Start with the GPs

Primary care is a significant minority of healthcare costs (around 15% of the spending of Primary Care Trusts, whose budgets constitute 75% of all healthcare spending). It is made up of relatively small-ticket items experienced to some extent by most people in most years, compared to the big-ticket items of secondary or tertiary care that are experienced by only a minority of people in any year. This makes primary care a good place to start re-establishing price signals, as the equitability issues are smaller and can be dealt with relatively easily.

We propose that £100 per year should be included within the Basic Income, additional to the level it would otherwise be set at, as a contribution to primary-care costs. Each person would be expected to pay for the first £100 of primary care that they needed in any year. Those who looked after themselves and were lucky would be some proportion of that £100 better off each year.

Protecting the vulnerable

Some people, particularly the elderly, would require more than £100 of primary care in a year. We recognize that old people feel vulnerable to suggestions that they may have to pay for the health costs of which they know they are a substantial part, and resentful at this being suggested when they were told (deceived) that they had been contributing all their lives through National Insurance to the care that they now need. To respect these fears and expectations, we would provide that GP services would remain free (after the first £100/year) to anyone born in or before 1950, and half price (after the first £100/year) to anyone born between 1951 and 1960.

Younger low-earners with chronic health needs or disabilities that require regular GP visits might also feel vulnerable to this system. Their costs over the first £100 should also be publicly-funded, on a means-tested basis (gently-graduated to minimize the disincentive to work that always accompanies means-testing). It could, for example, be specified that people would be expected to contribute at least 5% of their earnings to primary-care costs, with anything above that covered by the public purse. The doctor would have to vouch for the necessity of the treatment, and the patient for their need for support. The system should be subject to audit and random investigation, with severe sanctions on anyone (doctor and patient) found to be abusing the system.

Privatize GP surgeries

The above assumes that GPs would now be charging market rates for their services. All GP surgeries would be privatized as partnerships. GPs and businessmen would be free to setup new surgeries, as partnerships or on a different commercial basis (e.g. limited-liability company). Partnerships would be able to modify their status (e.g. to a limited company), or to sell the practice to an investor, on unanimous agreement of the partners. They would set their own prices for their services, and control their register of patients, with only the proviso that they would be required to accept patients within their catchment area who could not find a place at any other practice.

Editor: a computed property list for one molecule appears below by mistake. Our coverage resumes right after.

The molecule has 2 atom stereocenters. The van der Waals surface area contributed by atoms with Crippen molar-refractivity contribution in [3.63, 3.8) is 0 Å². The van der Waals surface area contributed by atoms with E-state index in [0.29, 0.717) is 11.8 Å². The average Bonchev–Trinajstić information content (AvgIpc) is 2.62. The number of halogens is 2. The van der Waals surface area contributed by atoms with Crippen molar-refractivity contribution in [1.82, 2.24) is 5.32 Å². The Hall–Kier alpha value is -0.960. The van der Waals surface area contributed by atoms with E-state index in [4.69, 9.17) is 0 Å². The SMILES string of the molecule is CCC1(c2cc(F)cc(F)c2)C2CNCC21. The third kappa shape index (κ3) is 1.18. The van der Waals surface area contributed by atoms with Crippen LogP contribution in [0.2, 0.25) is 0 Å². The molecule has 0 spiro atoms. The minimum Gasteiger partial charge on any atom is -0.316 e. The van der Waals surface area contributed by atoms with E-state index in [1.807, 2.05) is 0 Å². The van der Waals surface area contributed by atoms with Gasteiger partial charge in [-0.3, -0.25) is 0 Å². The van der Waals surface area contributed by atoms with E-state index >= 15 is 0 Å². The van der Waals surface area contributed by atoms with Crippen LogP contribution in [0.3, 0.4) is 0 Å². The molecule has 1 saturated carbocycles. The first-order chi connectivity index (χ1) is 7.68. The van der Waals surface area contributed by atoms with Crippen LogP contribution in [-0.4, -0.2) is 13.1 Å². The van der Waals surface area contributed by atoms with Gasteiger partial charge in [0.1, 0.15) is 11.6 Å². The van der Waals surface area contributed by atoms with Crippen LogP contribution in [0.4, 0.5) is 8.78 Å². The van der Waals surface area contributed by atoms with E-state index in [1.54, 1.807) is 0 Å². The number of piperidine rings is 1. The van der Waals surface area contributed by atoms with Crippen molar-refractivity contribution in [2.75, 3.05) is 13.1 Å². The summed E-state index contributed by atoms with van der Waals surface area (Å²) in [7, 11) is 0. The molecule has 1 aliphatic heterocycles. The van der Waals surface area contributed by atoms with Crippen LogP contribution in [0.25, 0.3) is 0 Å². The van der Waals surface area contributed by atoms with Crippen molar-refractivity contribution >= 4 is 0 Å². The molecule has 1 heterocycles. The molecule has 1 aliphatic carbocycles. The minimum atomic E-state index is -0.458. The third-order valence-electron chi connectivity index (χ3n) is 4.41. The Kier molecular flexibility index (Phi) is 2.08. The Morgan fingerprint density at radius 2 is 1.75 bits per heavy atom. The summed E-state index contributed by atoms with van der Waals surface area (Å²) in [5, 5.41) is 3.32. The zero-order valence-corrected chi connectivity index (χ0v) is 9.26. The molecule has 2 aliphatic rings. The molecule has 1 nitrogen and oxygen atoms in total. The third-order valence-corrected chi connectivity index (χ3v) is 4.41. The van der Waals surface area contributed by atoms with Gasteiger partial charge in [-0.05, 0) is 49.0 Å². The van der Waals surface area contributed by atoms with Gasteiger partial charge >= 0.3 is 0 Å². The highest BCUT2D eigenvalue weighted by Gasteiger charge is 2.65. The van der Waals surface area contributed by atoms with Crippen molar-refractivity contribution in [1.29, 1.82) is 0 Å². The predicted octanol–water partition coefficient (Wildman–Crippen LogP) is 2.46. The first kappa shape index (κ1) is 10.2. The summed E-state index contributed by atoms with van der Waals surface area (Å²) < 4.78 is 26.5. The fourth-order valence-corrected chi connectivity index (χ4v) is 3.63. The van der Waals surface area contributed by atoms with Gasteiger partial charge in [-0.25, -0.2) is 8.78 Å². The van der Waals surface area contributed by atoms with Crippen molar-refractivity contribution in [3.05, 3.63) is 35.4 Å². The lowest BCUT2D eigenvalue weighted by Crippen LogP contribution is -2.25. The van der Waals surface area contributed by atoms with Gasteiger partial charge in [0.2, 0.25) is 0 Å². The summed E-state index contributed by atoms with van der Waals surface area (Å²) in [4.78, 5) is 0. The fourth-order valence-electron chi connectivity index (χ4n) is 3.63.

A system would be instituted through which GPs could claim the costs of eligible care that was not paid direct by the patient (i.e. those provided at public expense under the above provisions). The claimable amount would have to be on a scale specified by government rather than simply at the rates charged by the surgery, to avoid the temptation for high-priced surgeries to attract large numbers of eligible patients.

Tax revenue neutrality

As most people would use most of the £100/year for primary care in most years, the cost of this addition to the Basic Income would represent not an additional amount of government expenditure, but a re-routing of part of the healthcare budget (from direct payment to GPs, to indirect payment via patients). The marginal cost of additional support under the above categories (elderly and low-earners) would be balanced to some extent by the additional revenue brought in by higher earners with primary-care needs of over £100/year making a larger direct contribution to their healthcare costs. And there would be an additional benefit to overall costs, as unnecessary visits would be deterred by the charges.

This could be implemented relatively quickly, while the ground was laid for wider exposure to price signals within the healthcare system. One step of use both to primary-care costs and to wider self-provision would be the establishment of Health Saving Accounts.